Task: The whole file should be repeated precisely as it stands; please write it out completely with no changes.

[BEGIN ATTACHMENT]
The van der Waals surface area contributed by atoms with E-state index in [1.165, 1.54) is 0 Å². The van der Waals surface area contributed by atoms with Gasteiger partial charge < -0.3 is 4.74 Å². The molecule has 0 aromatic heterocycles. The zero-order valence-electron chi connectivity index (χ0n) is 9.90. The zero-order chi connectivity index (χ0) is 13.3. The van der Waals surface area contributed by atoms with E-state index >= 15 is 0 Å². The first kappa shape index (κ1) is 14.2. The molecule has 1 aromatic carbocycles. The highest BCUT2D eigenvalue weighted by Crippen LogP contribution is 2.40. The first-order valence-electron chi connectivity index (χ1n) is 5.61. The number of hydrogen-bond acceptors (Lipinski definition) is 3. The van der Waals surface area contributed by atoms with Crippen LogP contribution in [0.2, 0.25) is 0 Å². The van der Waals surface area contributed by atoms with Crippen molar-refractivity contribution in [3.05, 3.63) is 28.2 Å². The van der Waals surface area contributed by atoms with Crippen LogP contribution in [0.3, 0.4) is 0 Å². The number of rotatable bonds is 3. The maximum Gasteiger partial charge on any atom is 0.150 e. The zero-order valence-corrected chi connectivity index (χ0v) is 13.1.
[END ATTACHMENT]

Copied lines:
The van der Waals surface area contributed by atoms with E-state index in [1.165, 1.54) is 0 Å². The van der Waals surface area contributed by atoms with Gasteiger partial charge < -0.3 is 4.74 Å². The molecule has 0 aromatic heterocycles. The zero-order valence-electron chi connectivity index (χ0n) is 9.90. The zero-order chi connectivity index (χ0) is 13.3. The van der Waals surface area contributed by atoms with E-state index >= 15 is 0 Å². The first kappa shape index (κ1) is 14.2. The molecule has 1 aromatic carbocycles. The highest BCUT2D eigenvalue weighted by Crippen LogP contribution is 2.40. The first-order valence-electron chi connectivity index (χ1n) is 5.61. The number of hydrogen-bond acceptors (Lipinski definition) is 3. The van der Waals surface area contributed by atoms with Crippen LogP contribution in [0.2, 0.25) is 0 Å². The van der Waals surface area contributed by atoms with Crippen molar-refractivity contribution in [3.05, 3.63) is 28.2 Å². The van der Waals surface area contributed by atoms with Crippen LogP contribution in [0.3, 0.4) is 0 Å². The number of rotatable bonds is 3. The maximum Gasteiger partial charge on any atom is 0.150 e. The zero-order valence-corrected chi connectivity index (χ0v) is 13.1.